We know the Blues and Jazz are getting short shrift in the mainstream miasma that is Popular Music today — Billboard.com can’t even be bothered to get proper album cover art for their Blues and Jazz charts! — and now we have breaking news that Latin Jazz musicians are suing the Grammy Awards! Here’s how the Guardian reports the mauling news:
Latin jazz musicians are going to fight for their right to be nominated for a Grammy. A group of musicians are suing the US National Academy of Recording Arts and Sciences, lobbying for the reinstatement of several Grammy award categories that were cut in an April restructuring. “[The Academy] shouldn’t have done this,” warned attorney Roger Maldonado. The Academy isn’t amused: “This frivolous lawsuit is without merit,” they replied, “and we fully expect to prevail.”
It’s been four months since the Grammys announced their biggest overhaul in years, streamlining 109 award categories to just 78. Gone are the individual prizes for classical, zydeco and Native American music albums, and Latin music has been cut from eight awards to four. Instead of jockeying for the year’s best Latin jazz album, for instance, these artists must now compete against Diana Krall, Wynton Marsalis and the heavy hitters of the broader jazz categories. These alterations are “irresponsible,” Carlos Santana declared in a statement, while Paul Simon called the restructuring “a disservice to many talented musicians.”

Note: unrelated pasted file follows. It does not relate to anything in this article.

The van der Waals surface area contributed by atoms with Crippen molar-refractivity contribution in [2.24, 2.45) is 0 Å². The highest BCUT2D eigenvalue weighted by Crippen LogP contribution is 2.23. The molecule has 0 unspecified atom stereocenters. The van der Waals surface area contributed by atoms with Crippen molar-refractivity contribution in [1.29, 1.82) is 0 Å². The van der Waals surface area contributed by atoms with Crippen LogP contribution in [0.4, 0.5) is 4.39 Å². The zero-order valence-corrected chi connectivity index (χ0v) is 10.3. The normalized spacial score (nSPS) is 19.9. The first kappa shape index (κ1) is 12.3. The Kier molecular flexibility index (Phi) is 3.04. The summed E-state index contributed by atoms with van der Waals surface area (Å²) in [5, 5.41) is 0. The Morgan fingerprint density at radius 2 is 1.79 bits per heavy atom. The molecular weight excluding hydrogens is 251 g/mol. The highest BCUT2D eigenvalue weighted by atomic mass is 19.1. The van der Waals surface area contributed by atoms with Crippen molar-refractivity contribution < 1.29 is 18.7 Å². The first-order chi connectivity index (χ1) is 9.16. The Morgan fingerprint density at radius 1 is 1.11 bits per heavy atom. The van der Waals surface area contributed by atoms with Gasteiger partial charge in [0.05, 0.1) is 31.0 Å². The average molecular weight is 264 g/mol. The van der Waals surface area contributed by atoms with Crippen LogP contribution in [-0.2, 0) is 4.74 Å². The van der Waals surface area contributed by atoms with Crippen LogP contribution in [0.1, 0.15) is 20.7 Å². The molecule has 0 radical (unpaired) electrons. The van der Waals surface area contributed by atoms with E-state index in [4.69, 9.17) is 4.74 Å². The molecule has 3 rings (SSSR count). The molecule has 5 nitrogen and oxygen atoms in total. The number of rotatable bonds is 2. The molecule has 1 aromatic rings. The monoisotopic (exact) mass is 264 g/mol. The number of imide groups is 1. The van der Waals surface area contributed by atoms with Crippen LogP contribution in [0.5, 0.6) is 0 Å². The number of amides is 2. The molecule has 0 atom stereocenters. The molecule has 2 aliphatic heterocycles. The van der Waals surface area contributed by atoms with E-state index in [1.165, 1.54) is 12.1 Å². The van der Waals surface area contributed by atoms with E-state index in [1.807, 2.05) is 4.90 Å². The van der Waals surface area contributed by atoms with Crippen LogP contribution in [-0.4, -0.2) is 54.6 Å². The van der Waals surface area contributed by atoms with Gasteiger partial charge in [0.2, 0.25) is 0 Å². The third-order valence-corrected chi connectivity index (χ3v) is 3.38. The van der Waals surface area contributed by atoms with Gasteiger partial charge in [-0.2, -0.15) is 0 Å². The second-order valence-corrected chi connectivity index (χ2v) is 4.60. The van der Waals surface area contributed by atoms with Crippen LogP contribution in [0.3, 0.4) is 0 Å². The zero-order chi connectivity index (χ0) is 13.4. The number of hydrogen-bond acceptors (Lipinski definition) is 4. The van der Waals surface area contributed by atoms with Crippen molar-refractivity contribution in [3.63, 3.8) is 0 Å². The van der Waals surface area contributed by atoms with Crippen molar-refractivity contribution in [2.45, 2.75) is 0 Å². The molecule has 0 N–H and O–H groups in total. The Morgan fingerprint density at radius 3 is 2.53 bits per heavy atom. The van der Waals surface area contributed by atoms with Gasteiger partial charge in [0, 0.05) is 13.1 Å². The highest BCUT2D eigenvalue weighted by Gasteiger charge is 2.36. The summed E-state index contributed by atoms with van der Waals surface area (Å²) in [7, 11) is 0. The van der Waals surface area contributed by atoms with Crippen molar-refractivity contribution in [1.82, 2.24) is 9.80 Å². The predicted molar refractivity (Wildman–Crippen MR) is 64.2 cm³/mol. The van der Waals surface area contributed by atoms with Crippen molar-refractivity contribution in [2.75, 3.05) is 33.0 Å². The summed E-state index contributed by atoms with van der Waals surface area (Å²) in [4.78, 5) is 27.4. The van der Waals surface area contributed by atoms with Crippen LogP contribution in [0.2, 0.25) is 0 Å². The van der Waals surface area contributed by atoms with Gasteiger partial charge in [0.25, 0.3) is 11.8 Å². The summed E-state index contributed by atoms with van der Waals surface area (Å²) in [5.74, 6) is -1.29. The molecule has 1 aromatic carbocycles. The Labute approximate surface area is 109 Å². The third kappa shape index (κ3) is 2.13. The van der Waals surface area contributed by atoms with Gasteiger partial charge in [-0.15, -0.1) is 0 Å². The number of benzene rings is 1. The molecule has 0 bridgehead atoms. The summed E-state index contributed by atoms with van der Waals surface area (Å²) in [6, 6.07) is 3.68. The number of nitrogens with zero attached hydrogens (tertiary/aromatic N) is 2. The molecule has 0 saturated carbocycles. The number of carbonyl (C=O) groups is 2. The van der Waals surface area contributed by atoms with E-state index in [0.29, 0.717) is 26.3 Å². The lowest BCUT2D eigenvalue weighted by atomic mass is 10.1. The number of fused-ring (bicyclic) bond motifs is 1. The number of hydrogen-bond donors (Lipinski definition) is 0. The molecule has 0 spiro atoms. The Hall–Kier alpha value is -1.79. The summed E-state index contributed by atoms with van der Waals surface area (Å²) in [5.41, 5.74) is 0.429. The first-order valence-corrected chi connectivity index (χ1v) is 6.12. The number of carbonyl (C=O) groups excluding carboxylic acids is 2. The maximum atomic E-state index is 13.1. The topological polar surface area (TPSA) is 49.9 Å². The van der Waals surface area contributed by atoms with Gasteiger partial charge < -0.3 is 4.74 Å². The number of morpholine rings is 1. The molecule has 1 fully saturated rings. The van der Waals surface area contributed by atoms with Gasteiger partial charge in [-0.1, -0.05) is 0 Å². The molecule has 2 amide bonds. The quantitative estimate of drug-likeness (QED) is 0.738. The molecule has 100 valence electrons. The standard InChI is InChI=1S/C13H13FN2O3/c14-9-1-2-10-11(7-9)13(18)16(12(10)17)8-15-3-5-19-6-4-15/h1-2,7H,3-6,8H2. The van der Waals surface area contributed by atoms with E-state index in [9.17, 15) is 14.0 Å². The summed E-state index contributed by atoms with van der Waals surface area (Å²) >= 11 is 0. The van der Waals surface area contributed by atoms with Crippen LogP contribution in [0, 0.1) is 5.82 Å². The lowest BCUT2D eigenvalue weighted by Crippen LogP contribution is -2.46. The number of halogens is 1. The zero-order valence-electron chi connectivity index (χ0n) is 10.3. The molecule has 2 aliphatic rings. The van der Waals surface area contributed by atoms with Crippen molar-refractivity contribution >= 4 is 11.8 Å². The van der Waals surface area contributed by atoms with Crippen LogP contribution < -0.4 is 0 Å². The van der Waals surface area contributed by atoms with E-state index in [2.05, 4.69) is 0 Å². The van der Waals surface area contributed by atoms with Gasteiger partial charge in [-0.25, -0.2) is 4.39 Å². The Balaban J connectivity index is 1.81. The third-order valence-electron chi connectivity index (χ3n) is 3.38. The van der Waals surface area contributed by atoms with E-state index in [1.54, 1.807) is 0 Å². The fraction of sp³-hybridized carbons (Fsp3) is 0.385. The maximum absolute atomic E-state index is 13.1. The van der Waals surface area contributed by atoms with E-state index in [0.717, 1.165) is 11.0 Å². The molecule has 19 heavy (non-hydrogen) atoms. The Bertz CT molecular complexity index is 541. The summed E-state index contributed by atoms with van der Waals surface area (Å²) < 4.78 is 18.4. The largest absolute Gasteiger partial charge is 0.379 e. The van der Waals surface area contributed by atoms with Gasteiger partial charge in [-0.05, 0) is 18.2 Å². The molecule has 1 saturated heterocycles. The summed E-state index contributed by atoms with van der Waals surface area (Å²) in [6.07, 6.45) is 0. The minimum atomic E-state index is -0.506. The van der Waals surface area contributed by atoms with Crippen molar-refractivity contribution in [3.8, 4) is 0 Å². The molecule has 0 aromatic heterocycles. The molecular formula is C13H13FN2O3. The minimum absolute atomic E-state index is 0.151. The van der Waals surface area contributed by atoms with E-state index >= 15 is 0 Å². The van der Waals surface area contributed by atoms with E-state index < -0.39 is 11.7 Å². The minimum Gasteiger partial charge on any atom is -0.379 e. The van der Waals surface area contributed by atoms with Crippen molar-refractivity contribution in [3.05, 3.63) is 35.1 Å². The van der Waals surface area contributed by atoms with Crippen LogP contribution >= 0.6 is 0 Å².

We wholly stand with Carlos Santana on the righteous side of the these disaffected artists who have now been told by the Grammys that their music is too specific and must be mottled and mainstreamed to match modern music tastes. By combining genres, the Grammys are allowing the big music distribution labels and already popular musicians to dominate categories. That’s good for the immediate bottom line, but that is terrible business for ensuring an interesting musical future. The Grammys should become more diverse, not less interesting, and more remote, and largely esoteric.
There is no doubt the world is on a steady decline of dumbing down what used to be precious and distinctive and this musical affront by the Grammys against its most interesting musical geniuses is confounding and stupefying. We can change this by contacting the Grammys and telling them precisely how we feel as purchasers of what is now, thanks to them, a dying Art genre.